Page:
Throughout the book, you will be journeying through the connection between plane crashes and national cultures, why many software tycoons in Silicon Valley are born around 1955, why descendants of Jewish immigrants, born around 1930 became very successful lawyers in New York, and why Asian children are so good in math.
Biggest personal learning from the book: Key learning for me was the idea of success being the result of not only hard work but also of opportunities created by the environment, generation, culture, or family you are born in. External factors influence success, as much or potentially even more than personal traits like IQ, talent or determination. Reading the book, it has opened my eyes and mind to the opportunities I have received via my birth date, culture, environment, generation and family history, and how as a parent, professional or leader, I cannot ignore the importance of such external factors when considering success of my own or those around me in my sphere of influence.
One specific learning from the book:
Known as the 10,000-hour rule, Malcolm talks about the importance of practicing and mastering a skill to achieve world-class level of expertise: “Practice isn’t the thing you do once you’re good. It’s the thing you do that makes you good.” Furthermore, Outliers seem to be folks who were given unique opportunities to practice early enough to get to the 10,000-hour level early in their careers or lives: “But there is nothing in any of the histories we’ve looked at so far to suggest things are that simple. These are stories, instead, about people who were given a special opportunity to work really hard and seized it, and who happened to come of age at a time when that extraordinary effort was rewarded by the rest of society”. For instance, Beatles started as a high school rock band, struggling at the beginning but which got the opportunity to practice hard when invited to play at a night club in Hamburg for eight hours a night, seven days a week for several times between 1960 and 1962: “All told, they performed for 270 nights in just over a year and a half. By the time they had their first burst of success in 1964, in fact, they had performed live an estimated twelve hundred times”.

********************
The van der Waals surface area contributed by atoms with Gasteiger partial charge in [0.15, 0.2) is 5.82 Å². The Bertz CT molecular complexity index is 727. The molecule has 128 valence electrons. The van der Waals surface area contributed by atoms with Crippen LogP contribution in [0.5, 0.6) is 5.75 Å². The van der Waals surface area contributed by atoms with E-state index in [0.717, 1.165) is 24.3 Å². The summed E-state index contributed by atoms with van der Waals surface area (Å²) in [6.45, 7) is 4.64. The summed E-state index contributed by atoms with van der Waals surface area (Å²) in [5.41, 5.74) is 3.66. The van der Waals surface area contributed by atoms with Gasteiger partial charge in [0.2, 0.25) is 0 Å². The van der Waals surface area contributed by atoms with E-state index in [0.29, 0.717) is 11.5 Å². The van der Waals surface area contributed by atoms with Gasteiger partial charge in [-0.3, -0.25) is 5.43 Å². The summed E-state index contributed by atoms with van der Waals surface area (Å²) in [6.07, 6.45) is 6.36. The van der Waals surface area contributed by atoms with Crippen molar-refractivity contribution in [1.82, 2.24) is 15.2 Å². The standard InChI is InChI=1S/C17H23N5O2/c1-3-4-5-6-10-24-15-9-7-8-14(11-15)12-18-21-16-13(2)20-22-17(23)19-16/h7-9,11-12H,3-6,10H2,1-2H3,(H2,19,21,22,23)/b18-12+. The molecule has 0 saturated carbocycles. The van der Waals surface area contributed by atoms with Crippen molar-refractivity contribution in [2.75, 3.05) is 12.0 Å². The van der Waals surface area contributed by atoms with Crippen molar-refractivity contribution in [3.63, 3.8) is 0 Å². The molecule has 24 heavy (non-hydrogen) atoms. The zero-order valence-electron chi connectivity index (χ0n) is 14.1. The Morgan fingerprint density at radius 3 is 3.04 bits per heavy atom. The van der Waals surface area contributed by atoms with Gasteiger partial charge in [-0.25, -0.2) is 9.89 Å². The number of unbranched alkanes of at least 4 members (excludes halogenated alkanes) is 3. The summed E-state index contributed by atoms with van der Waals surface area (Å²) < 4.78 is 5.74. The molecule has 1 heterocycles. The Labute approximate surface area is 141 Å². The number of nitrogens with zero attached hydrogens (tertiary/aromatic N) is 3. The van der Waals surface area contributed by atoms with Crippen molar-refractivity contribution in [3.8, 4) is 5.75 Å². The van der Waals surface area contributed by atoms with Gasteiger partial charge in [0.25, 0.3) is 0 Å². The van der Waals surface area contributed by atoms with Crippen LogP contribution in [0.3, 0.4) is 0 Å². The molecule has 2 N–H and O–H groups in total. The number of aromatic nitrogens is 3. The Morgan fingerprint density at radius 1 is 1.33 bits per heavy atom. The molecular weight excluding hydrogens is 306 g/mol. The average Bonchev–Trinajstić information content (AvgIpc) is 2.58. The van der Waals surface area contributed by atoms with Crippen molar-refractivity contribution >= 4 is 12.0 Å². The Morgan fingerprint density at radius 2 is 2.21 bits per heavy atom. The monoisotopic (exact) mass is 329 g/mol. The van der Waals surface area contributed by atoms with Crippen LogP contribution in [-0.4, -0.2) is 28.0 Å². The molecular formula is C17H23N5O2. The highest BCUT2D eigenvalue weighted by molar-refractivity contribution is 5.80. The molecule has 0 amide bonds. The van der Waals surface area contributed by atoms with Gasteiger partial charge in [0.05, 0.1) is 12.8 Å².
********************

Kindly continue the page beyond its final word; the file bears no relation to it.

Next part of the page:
As someone who sees hard work as a personal value, I also empathized with the idea of finding meaning in work: “Those three things – autonomy, complexity, and a connection between effort and reward – are, most people will agree, the three qualities that work has to have if it is to be satisfying.” In other words, “hard work is a prison sentence only if it does not have meaning. Once it does, it becomes the kind of thing that makes you grab your wife around the waist and dance a jig”.
How is this book different from other leadership books: The book is not the typical success/self-help book encouraging a specific set of individual traits or skills, or a particular mindset. It is a book woven in social, economic, and cultural research that explains in a fascinating way how as human beings our success has a lot to do with the external world/culture/environment/generation we live in. It brings to light in a very compelling way that “success is a group project”: “It’s because of the contributions of lots of different people and lots of different circumstances, and that means that we, as a society, have more control about who succeeds – and how many of us succeed – than we think.”
Additional resources: For more details on https://www.gladwellbooks.com/
Comments/Feedback: I would love to hear from you with comments, thoughts, and testimonials on Outliers.